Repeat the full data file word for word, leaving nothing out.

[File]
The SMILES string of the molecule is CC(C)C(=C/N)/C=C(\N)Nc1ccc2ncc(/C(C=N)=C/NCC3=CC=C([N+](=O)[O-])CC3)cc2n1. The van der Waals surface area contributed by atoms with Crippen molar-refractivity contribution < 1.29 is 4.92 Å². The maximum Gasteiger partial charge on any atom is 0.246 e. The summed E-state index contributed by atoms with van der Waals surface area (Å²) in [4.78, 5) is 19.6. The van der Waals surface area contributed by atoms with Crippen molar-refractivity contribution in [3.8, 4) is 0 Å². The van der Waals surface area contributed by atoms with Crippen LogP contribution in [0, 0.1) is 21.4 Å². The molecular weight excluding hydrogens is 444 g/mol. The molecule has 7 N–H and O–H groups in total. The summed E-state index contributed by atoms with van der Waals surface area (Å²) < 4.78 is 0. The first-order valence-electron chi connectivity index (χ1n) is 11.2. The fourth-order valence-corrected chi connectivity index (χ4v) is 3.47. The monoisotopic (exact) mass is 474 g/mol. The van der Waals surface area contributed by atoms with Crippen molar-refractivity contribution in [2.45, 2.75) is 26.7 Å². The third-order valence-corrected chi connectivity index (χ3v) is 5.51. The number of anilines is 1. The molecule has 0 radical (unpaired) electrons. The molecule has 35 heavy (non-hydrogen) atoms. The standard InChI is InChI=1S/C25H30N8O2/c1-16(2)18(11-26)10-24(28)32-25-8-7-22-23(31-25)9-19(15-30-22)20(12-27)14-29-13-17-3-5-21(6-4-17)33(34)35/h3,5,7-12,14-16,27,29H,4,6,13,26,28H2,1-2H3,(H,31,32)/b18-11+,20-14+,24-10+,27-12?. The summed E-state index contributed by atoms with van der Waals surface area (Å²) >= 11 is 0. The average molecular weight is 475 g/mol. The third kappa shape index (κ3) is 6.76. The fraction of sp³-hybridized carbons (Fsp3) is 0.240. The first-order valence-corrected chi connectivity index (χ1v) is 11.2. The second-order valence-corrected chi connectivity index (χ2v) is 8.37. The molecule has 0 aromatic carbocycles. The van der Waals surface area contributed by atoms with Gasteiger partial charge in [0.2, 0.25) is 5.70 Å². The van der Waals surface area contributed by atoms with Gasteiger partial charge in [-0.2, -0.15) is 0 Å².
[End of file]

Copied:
The SMILES string of the molecule is CC(C)C(=C/N)/C=C(\N)Nc1ccc2ncc(/C(C=N)=C/NCC3=CC=C([N+](=O)[O-])CC3)cc2n1. The van der Waals surface area contributed by atoms with Crippen molar-refractivity contribution < 1.29 is 4.92 Å². The maximum Gasteiger partial charge on any atom is 0.246 e. The summed E-state index contributed by atoms with van der Waals surface area (Å²) in [4.78, 5) is 19.6. The van der Waals surface area contributed by atoms with Crippen molar-refractivity contribution in [3.8, 4) is 0 Å². The van der Waals surface area contributed by atoms with Crippen LogP contribution in [0, 0.1) is 21.4 Å². The molecular weight excluding hydrogens is 444 g/mol. The molecule has 7 N–H and O–H groups in total. The summed E-state index contributed by atoms with van der Waals surface area (Å²) < 4.78 is 0. The first-order valence-electron chi connectivity index (χ1n) is 11.2. The fourth-order valence-corrected chi connectivity index (χ4v) is 3.47. The monoisotopic (exact) mass is 474 g/mol. The van der Waals surface area contributed by atoms with Crippen molar-refractivity contribution in [2.45, 2.75) is 26.7 Å². The third-order valence-corrected chi connectivity index (χ3v) is 5.51. The number of anilines is 1. The molecule has 0 radical (unpaired) electrons. The molecule has 35 heavy (non-hydrogen) atoms. The standard InChI is InChI=1S/C25H30N8O2/c1-16(2)18(11-26)10-24(28)32-25-8-7-22-23(31-25)9-19(15-30-22)20(12-27)14-29-13-17-3-5-21(6-4-17)33(34)35/h3,5,7-12,14-16,27,29H,4,6,13,26,28H2,1-2H3,(H,31,32)/b18-11+,20-14+,24-10+,27-12?. The summed E-state index contributed by atoms with van der Waals surface area (Å²) >= 11 is 0. The average molecular weight is 475 g/mol. The third kappa shape index (κ3) is 6.76. The fraction of sp³-hybridized carbons (Fsp3) is 0.240. The first-order valence-corrected chi connectivity index (χ1v) is 11.2. The second-order valence-corrected chi connectivity index (χ2v) is 8.37. The molecule has 0 aromatic carbocycles. The van der Waals surface area contributed by atoms with Gasteiger partial charge in [0.2, 0.25) is 5.70 Å². The van der Waals surface area contributed by atoms with Gasteiger partial charge in [-0.2, -0.15) is 0 Å².